Production designer Chris Kennedy scouted a number of locations in post-Katrina New Orleans, including the devastated neighborhood pictured above. He also found Pennsylvania to be a treasure trove of desolate settings. “The state has depressed socioeconomic situations in suburbs like Braddock and Keysport and devastated mining areas with coal piles and fly-ash piles that looked like a blackened landscape,” Kennedy said in a statement.

Production designer Chris Kennedy scouted a number of locations in
post-Katrina New Orleans, including the devastated neighborhood
pictured above. He also found Pennsylvania to be a treasure trove
of desolate settings. “The state has depressed socioeconomic situations
in suburbs like Braddock and Keysport and devastated mining areas
with coal piles and fly-ash piles that looked like a blackened landscape,”
Kennedy said in a statement.

An 8-mile stretch of abandoned Pennsylvania freeway outside Pittsburgh
served as the setting for several sequences. Throughout the 60-day shoot,
cinematographer Javier Aguirresarobe worked hard to render a
pollution-infested landscape.

This maritime wreckage was filmed in Louisiana by an Imax documentary
crew two days after Hurricane Katrina devastated New Orleans and the
surrounding area. “Cormac’s material felt so familiar, like we’ve already
seen it,” Hillcoat said. “That’s why we went to the leftovers of Katrina.
Then we used CGI to take out the bright blue sky and green grass.”


We Are Now Approaching the Futurama

Collapsed Overpass

San Fernando, California, Earthquake February 1971.
Collapsed overpass connecting Foothill Boulevard and the Golden State Freeway. Feb 10, 1971.
Photo by R.E. Wallace, USGS.

San Fernando, California, Earthquake February 1971.
Collapsed highway overpass, INTERSTATE 5 and 14. Februrary 1971.

The Doobie Brothers, The Captain and Me (1973)

The Nitty Gritty Dirt Band, Stars and Stripes Forever (1974)

Interesting post here at Deadwrite's Dailies.

Tuesday, April 12, 2011

John McCracken 1934-2011

Untitled slab painting, resin and fiberglass

“Even before I did concerted studies of U.F.O.s it helped me maintain my focus to think I was trying to do the kind of work that could have been brought here by a U.F.O.”

NY Times Obituary

Thursday, April 07, 2011

Tuesday, April 05, 2011

Julie Mehretu

Julie Mehretu, "Atlantic Wall", 2008-09. Ink and acrylic on canvas, 304.8 x 426.7 cm.
Commissioned by Deutsche Bank AG in consultation with the Solomon R. Guggenheim
Foundation for Deutsche Guggenheim

Chris Foss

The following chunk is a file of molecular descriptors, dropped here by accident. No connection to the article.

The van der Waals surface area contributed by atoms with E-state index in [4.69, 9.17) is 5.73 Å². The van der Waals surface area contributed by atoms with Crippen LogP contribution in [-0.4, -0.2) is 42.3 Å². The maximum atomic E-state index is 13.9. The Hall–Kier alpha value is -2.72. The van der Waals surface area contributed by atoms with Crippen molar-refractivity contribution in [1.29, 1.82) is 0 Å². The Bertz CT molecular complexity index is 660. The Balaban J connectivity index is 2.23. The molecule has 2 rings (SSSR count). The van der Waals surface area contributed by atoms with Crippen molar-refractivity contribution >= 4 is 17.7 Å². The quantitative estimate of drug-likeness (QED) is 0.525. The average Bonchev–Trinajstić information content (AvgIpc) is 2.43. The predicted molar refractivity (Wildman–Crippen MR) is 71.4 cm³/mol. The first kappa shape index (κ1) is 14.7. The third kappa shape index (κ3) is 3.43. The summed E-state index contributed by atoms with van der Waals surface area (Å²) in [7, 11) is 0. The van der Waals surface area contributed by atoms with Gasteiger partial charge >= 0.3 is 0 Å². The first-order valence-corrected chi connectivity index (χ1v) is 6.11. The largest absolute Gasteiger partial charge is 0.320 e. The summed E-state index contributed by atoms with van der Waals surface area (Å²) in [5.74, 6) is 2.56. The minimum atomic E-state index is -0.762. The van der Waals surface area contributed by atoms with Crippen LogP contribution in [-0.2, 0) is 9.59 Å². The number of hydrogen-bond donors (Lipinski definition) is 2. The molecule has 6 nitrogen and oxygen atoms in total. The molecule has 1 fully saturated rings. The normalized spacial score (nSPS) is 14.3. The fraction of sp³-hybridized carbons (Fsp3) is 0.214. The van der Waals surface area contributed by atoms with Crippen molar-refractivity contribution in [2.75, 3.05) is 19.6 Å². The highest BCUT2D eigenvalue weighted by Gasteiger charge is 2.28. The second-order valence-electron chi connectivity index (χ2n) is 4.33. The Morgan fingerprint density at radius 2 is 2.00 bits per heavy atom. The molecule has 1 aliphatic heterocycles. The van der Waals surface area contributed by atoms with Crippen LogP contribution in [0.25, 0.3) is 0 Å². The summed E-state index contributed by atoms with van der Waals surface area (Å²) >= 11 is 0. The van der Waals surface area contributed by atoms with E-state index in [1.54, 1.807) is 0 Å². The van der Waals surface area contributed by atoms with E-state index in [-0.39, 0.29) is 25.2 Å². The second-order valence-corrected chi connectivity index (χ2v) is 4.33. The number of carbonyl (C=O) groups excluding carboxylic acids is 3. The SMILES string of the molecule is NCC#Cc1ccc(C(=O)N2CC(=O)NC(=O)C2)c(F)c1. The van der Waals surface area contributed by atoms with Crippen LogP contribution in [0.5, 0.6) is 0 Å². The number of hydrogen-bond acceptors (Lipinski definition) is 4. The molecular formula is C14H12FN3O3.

Glenn Brown

The Tragic Conversion of Salvador Dali (after John Martin) (1998)

John Martin

The Destruction Of Sodom & Gomorrah (1852)

The Great Day of His Wrath (1851-1853)


Komar & Melamid, Scenes from the Future (1985)

Museum of Modern Art


Cyprien Gaillard, Dunepark (2009)

Tuesday, March 29, 2011

Teddy Cruz

Thanks to Adam Sharr for putting me on to Teddy Cruz.

See also:

Monday, February 21, 2011

The Unofficial Countryside

Not only was it a suprise to see a feature on Nick Papadimitriou on Newsnight last Thursday, there was the unexpected pleasure of seeing a short clip from Richard Mabey's 1975 TV programme The Unofficial Landscape.

Monday, January 17, 2011

The Sea in their Blood (1983)

I'm no fan of Peter Greenaway but this COI-commissioned documentary about Britain’s coastline is great.

Friday, January 07, 2011

William Bunge, Nuclear War Atlas (1982)

Bill Bunge's 1982 Nuclear War Atlas poster. From Martin Dodge's Cyber Badger Research Blog.

See D. Wood and J. Krygier, 'Maps and Protest,' in Rob Kitchin and Nigel Thrift, eds., International Encyclopedia of Human Geography (Amsterdam: Elsevier, 2009), pp. 438-9:

'[The map] folded, William Bunge, its principal author recalls, "into a 5 in x 8 in. size designed for peace demonstrations where it was abundantly sold." Black, white, and red, the very design and layout of the maps were inflammatory, but the reframing of data that had been culled from a variety of impeccably researched sources (e.g., Progress in Nuclear Energy, Health Physics, Child Psychology) was largely carried out by the titling: "The march of doom", "Patriotic poisoning", "The sea of cancer". "The sea of cancer" was a map of the U.S. largely covered with red stippling that indicated areas that would be exposed to 100 or more rem of radiation in a full nuclear war. "Not only will most of the United States be washed in immediate radiation," read the caption, "but even the white areas on the map are safe only in the sense that people in the open escape short term damage but not long term. The cancer is everywhere." A map of the world makes the point that the boundaries of a missile armed United States and Soviet Union are global: "To state the new geographic reality using the militaristic language of the 1980s, ‘The Russians are not coming. They are already here.’ At least they are straight up in the sky above us and thus are bounded by the earth’s surface, not ‘contained’ by boundary lines. They can kill anything on the earth’s surface and for a considerable depth below it; the Americans likewise. 'Containment' has been a mathematically proven bankruptcy for almost twenty years." By dramatically reframing simple truisms like these, The Nuclear War Atlas gave people whole new grounds for protesting nuclear weapons.'